An unexpected storm maximizes a family’s full power
Maysa was born healthy with a very independent spirit. Her mother tells us she always wanted to prepare her lunch box alone, to choose her own clothes and always wanted to help others. This independent character became a double-edged sword for Maysa, who was diagnosed with physical disability.
Maysa caught a virus, which caused severe paralysis. In one day, her entire life was changed; becoming the one who now needed to turn to others for help. She did not express her feelings, and whilst her parents could sense what she was feeling, they choose not to discuss this with her.
Moreover, Maysa was not able to continue learning at her school because there were so many stairs to navigate and her mother was not able to take and collect her from school. Therefore, every day her father had to leave his work in order to support his daughter. This led the family to change Maysa’s school to another, which had no stairs at all. This school was far away but the family had no closer choices.
Maysa received all her medicines and ostensibly recovered from the virus. Nevertheless, she was left with a paralysis that turned her life upside down! The doctors recommended that she receive physical therapy and predicted that she needed 6 months to one year to recover.
Our Medical Director, Dr. Waddah Malhees met Maysa and her mother in the West Bank and referred her to the intensive and comprehensive therapeutic program at the Basma Centre in Jerusalem. When Maysa arrived at JPBC Child Rehabilitation She was not able to walk, and her arms were powerless; she was not able to hold a phone or a plastic cup of water in her hand.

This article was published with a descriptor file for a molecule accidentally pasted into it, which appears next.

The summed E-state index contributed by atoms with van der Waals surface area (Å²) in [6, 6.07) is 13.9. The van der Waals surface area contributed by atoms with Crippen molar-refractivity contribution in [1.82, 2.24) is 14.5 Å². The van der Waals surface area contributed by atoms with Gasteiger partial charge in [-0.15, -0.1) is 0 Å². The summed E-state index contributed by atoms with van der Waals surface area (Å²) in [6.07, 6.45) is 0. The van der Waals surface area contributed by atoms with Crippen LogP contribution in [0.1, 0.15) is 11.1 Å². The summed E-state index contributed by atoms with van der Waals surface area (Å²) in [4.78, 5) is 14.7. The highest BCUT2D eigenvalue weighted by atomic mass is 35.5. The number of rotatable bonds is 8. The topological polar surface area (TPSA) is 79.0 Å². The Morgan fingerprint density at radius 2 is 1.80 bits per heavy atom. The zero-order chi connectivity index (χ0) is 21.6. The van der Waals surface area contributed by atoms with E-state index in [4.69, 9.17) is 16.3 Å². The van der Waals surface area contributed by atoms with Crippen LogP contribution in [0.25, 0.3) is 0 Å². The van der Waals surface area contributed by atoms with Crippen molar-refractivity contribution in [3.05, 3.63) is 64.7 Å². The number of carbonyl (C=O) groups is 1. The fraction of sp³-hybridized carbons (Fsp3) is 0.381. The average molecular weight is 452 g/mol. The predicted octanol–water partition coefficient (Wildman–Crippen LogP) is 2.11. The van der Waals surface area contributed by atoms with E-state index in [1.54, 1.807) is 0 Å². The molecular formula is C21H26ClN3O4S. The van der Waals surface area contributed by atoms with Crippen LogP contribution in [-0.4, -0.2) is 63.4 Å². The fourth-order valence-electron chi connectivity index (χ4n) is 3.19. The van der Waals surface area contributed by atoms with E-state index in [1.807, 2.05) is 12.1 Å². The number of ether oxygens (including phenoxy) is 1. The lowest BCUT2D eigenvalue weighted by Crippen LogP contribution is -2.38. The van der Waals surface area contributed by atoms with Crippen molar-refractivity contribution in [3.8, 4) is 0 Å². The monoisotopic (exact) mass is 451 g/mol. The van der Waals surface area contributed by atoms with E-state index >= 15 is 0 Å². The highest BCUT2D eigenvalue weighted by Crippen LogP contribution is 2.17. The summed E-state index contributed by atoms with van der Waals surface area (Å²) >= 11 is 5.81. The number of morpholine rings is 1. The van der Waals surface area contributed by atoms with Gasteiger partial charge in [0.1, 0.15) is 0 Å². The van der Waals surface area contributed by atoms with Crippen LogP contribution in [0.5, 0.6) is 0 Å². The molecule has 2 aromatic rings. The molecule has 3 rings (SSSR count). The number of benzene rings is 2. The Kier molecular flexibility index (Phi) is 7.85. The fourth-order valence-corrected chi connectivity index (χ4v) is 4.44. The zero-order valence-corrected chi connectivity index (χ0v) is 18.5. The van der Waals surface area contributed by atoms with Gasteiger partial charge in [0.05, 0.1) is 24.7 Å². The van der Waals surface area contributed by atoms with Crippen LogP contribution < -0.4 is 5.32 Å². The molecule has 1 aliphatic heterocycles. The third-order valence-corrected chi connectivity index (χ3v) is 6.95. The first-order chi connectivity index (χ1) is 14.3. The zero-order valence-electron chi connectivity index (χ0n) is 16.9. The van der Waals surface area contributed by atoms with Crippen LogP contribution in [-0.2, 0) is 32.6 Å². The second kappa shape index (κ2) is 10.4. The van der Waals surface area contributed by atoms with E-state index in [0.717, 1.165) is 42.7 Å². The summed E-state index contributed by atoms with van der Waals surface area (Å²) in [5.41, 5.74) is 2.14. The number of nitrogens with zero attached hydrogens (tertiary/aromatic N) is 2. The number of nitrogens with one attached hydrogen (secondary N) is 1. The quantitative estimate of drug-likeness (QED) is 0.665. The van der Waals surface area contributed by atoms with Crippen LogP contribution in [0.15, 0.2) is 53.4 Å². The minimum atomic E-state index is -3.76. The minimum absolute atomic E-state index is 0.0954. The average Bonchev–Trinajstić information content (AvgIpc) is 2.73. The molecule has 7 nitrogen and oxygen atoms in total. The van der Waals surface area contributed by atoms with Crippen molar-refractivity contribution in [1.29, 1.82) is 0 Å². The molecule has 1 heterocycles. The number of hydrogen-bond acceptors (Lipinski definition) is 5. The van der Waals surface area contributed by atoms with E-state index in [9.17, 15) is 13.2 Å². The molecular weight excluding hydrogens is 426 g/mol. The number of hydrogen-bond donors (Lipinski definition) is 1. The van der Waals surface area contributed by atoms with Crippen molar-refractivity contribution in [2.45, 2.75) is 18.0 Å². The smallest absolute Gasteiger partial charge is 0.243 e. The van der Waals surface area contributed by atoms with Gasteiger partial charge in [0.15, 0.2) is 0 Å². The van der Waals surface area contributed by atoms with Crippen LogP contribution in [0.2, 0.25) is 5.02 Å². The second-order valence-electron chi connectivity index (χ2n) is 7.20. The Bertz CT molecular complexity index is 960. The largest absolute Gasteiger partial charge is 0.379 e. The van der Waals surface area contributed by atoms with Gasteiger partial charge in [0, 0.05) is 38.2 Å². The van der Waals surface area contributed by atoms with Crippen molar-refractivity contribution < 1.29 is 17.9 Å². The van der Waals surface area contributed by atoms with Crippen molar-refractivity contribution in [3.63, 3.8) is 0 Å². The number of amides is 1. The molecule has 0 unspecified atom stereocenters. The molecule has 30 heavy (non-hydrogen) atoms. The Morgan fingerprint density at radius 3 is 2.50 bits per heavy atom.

Her mother explained that; “Maysa wasn’t happy with the therapy sessions at the beginning,” and at the same time, the mother thought that they were not enough, and would not achieve the necessary results any time soon. However, with one admission after another, the mother started to realize the difference and see the progress. Since the admissions at the Basma Centre are intensive and comprehensive, “I thought sessions were not enough, but the intensity of having a number of sessions every day made a huge difference.” The mother also benefited from the Mother and Family Empowerment Program (MFEP); “I was trained in each therapy session so that now I can continue providing therapies to my daughter at home or during the afternoon while we are still at the Basma Centre”. Maysa’s mother also transferred her therapeutic knowledge to the whole family and adapted the ‘Home Therapy Plan’ to their regular life.
As mentioned above, the family anticipated a recovery within 6 months to one year. However, in reality, this did not happen. This was stressful for the family. It was not easy for them because nothing was certain, fearing; “now it may take another year or more”.
From day one, the MFEP provides psychosocial support to families at the Centre. This has helped this family to overcome the consequences of the delay in Maysa’s recovery and has enhanced their experience; “There should be hope, no matter how hard the situation is, we can work with it. We are still trying and things are improving gradually,” the mother says. She adds, “Maysa started to be happier at the Centre. When she sees other children, she knows she is not alone. Also, the team is very supportive; there is no way that they would not respond to our calls or our questions.”
Maysa recently visited our Centre in November. She now walks independently and is close to a full recovery. Her mother tells us, “all is good, and right now; she does her lunch box alone again.”
Before leaving our Centre, on this occasion, the Mother and her Daughter left a special letter of thanks to the team to express their delight at Maysa walking again.
Sometimes, it is the unexpected storms that can change our lives for the better, most of the time we imagine that we cannot move forward, but when we are in the battleground, only at this time do we know that we can!